And alas ! how ominous are the fears of friendship! I had but just written this, when the death of Dr. FRANCIS HARE, late bishop of Chichester, gave me cause to lament my Divination. In him the Public has lost one of the best patrons and supports of letters and religion. How steadily and successfully he employed his great talents of reason and literature, in opposing the violence of each religious party in their turns, when court-favour was betraying them into hurtful extremes, the unjust reproaches of Libertines and Bigots will never suffer us to forget. How generously he encouraged and rewarded Letters, let them tell who have largely shared in his beneficence : for his character may be trusted with his enemies, or even with his most obliged friends. In him our Author has lost, what he could but ill spare, one of the most candid of his Readers and ablest of his Critics. What he can never lose, is the honour of his esteem and friendship.

But whatever advantage our Author may have received from the outrage of his enemies, the Public is a real sufferer. He had indeed the honour to be known to those few, who could have corrected his errors, reformed his course, and shewn him safely through the wide and trackless waste of ancient times. But the calumnies of the Bigots obliged him to a kind of quarantine, as coming lately from suspected places, from the cabinet-council of Old Lawgivers, and the schools of Heathen Philosophers ; whose infection was supposed to be yet sticking on him. And under such circumstances it is held illbreeding to come near our Superiors.

This disadvantage was the more sensible to him, as few writers have been under greater obligations to consult the satisfaction of capable readers; who gave his first Volume so kind a reception ; and waited with a favourable expectation for the following. And if he has made these readers wait too long, he has only this to say, that he would not follow the example of paradoxical writers, who only aim to strike by a novelty. For as his point was truth, he was content his notions should become stale and common, and forego all advantages but their native evidence, before he submitted the prosecution of them to the judgment of the Public.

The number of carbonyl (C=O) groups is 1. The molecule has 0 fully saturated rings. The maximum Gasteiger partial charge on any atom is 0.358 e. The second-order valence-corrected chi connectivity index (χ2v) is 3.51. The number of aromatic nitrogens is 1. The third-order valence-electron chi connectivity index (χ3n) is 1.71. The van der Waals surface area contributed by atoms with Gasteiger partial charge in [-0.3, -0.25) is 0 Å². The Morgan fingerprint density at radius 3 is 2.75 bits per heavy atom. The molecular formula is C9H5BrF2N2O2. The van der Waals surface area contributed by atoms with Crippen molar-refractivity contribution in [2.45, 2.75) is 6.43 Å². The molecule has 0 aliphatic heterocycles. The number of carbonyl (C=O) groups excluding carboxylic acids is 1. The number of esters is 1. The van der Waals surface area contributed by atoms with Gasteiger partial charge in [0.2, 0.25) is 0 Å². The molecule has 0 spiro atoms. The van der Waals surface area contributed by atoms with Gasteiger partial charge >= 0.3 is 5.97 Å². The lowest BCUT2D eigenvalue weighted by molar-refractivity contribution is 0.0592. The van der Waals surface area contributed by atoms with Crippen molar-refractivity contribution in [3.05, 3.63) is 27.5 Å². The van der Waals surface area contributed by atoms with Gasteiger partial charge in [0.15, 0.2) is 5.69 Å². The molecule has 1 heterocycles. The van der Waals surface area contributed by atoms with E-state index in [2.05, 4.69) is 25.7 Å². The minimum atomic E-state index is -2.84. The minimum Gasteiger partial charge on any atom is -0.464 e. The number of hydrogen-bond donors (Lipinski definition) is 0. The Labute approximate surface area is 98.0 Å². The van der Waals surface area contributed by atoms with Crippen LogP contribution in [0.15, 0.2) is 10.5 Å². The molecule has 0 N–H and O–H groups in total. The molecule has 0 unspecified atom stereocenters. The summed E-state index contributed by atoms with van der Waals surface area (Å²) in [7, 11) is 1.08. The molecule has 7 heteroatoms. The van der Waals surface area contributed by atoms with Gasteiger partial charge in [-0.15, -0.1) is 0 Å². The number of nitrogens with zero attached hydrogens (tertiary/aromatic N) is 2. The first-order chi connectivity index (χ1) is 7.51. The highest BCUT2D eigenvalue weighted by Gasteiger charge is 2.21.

PREFACE

TO THE

ON OF

THE DIVINE LEGATION OF MOSES,

MDCCLVIII.

The subject of these Volumes had occasionally led me to say many things of the genius and constitution of Pagan Religion, in order to illustrate the divinity of the Jewish and the CHRISTIAN : Amongst the rest, I attempted to explain the true origin of that opprobrium of our common nature, PERSECUTION FOR OPINIONS : * And I flattered myself, I had done REVELATION good service, in showing that this evil owed its birth to the absurdities of Pagan Religion, and to the iniquities of Pagan Politics : for that the persecutions of the later Jews, and afterwards, of the first Christians, arose from the reasonable constitution of these two Religions, which, by avoiding idolatry, opposed that universal principle of Paganism, INTERCOMMUNITY OF WORSHIP; or, in other words, That the Jews and Christians were persecuted as the enemies of mankind, for not having Gods in common with the rest of the World.

But a learned Critic and Divine hath lately undertaken to expose my mistake ; He hath endeavoured to prove, that the first persecution for opinion was of Christian original; and that the Pagans persecuted the primitive Church, not, as I had represented the matter, for the unsociable genius of its Religion, which forbad all intercourse with idolaters, but for its NOCTURNAL and CLANDESTINE ASSEMBLIES. From whence it follows, as will be seen by and by, that the first Christians were fanatics, libertines, or impostors; and that the persecuting Emperors, provident for the public safety, legally pursued a bigotted or immoral sect, for a CRIME OF STATE, and not for matter of opinion.

If it be asked, How a Doctor of Laws, a Minister of the Gospel, and a Judge ecclesiastical, would venture to amuse us with so strange a fancy; all I can say for it is, he had the pleasure, in common with many other witty men, of writing against The Divine Legation; and he had the pleasure too, in common with many wise men, of thinking he might indulge himself in any liberties against a writer whom he

• See “Divine Legation," book ii. sect. 6.